Ultimately, it is the paying tenants, the property owner, and the property management company that suffers. Even though most of these crimes are solved, residents have to endure inconvenience, stress, and even agony, including legal payments and issues as well. The consequence is a much greater loss than the rent payment or money order was worth.

 

The best solution to these issues is implementing a secure electronic payment system. Such systems can now integrate seamlessly with payment sources and many popular property management software, thus minimizing the risk of fraud and theft. For residents who do not have credit cards or bank accounts, can still make cash transactions and make their rent payments through electronic money order from anywhere.

 

The level of integration available in today's systems enables cash payment transactions from numerous retail locations, which can be done securely and without risk of employee theft. Tenants do not have to make a separate trip to purchase a money order and then deposit it into the drop box. In most instances, they can make their payments while they are shopping for their groceries.

 

Integrated electronic payments systems provide several advantages to tenants, as well as property management.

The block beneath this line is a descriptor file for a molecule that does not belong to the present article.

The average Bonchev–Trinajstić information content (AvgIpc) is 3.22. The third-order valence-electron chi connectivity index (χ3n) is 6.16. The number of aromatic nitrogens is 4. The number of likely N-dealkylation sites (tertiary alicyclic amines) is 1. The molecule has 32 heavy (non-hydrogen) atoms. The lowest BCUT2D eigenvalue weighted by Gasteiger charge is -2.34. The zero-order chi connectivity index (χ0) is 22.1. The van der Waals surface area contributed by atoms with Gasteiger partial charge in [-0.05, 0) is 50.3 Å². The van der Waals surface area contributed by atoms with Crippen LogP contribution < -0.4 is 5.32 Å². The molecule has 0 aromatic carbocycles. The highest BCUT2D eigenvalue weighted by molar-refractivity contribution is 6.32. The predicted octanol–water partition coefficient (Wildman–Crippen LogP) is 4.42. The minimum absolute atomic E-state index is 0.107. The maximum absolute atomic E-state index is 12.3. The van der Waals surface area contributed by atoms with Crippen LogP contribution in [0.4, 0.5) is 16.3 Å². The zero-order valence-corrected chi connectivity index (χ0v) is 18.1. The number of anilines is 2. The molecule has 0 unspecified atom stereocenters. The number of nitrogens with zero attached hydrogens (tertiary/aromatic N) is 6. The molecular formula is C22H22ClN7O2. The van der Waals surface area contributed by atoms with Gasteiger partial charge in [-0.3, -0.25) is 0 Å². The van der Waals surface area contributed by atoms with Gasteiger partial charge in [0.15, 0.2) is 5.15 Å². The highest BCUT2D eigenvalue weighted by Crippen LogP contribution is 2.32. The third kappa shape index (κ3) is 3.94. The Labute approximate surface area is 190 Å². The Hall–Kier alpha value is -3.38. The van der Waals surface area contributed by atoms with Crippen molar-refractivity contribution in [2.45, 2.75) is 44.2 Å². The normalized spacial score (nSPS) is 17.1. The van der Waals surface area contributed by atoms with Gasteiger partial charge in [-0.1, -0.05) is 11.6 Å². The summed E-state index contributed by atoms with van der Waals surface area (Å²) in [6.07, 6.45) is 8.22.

Security and Convenience to Tenants

 

Tenants can make their rent payments securely through an integrated electronic payment system. Retailers or shops in the area are designated, which offer the electronic portal for payments. Residents can make their payments any time, even after office hours, and there is no necessity of depositing payments in drop boxes.

 

Helps Property Management in Eliminating Internal Fraud

 

Identity theft and other types of fraud are possible when the checks provide personal information, account, and routing numbers. This information can be easily stolen and manipulated from checks, whereas in an electronic payment system, all this information remains secure and it is not easy to pilfer.

 

Efficient Process

 

An electronic payment system will eliminate the paper trail at the property office, and employees will not be able to manipulate account books or even a record keeping system kept on a computer. In fact, employees are not involved in the whole process, and only an acknowledgement is received by the office that the particular resident has made his rent payment.

 

Real Time Transactions

 

Rent payments can be made in real time from anywhere. Even when the tenant buys an electronic money order, the payment is posted to the tenant's account in real time.

 

Integration with Property Management Software

 

Certain property management software allows full integration with electronic payment systems, while others can interface. Both ways the payments are accepted according to conditions and rules mandated in the system, which ensures a safe and secure transaction and easy processing.